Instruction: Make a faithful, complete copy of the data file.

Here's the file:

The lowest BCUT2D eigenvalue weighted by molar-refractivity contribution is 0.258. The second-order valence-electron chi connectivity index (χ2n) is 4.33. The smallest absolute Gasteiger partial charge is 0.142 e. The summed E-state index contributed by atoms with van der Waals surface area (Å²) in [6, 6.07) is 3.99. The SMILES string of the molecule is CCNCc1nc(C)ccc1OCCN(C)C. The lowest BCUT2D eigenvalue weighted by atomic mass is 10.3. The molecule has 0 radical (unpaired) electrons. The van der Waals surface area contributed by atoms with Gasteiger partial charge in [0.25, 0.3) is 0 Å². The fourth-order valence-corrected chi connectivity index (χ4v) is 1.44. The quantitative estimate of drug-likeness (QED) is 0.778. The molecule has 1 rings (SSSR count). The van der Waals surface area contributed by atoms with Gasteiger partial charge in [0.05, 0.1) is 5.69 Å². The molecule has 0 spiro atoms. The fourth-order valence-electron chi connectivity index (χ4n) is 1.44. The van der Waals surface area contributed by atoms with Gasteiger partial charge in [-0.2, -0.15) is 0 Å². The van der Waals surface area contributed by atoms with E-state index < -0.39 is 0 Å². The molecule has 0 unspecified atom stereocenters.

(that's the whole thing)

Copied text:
The lowest BCUT2D eigenvalue weighted by molar-refractivity contribution is 0.258. The second-order valence-electron chi connectivity index (χ2n) is 4.33. The smallest absolute Gasteiger partial charge is 0.142 e. The summed E-state index contributed by atoms with van der Waals surface area (Å²) in [6, 6.07) is 3.99. The SMILES string of the molecule is CCNCc1nc(C)ccc1OCCN(C)C. The lowest BCUT2D eigenvalue weighted by atomic mass is 10.3. The molecule has 0 radical (unpaired) electrons. The van der Waals surface area contributed by atoms with Gasteiger partial charge in [0.25, 0.3) is 0 Å². The fourth-order valence-corrected chi connectivity index (χ4v) is 1.44. The quantitative estimate of drug-likeness (QED) is 0.778. The molecule has 1 rings (SSSR count). The van der Waals surface area contributed by atoms with Gasteiger partial charge in [0.05, 0.1) is 5.69 Å². The molecule has 0 spiro atoms. The fourth-order valence-electron chi connectivity index (χ4n) is 1.44. The van der Waals surface area contributed by atoms with Gasteiger partial charge in [-0.2, -0.15) is 0 Å². The van der Waals surface area contributed by atoms with E-state index < -0.39 is 0 Å². The molecule has 0 unspecified atom stereocenters.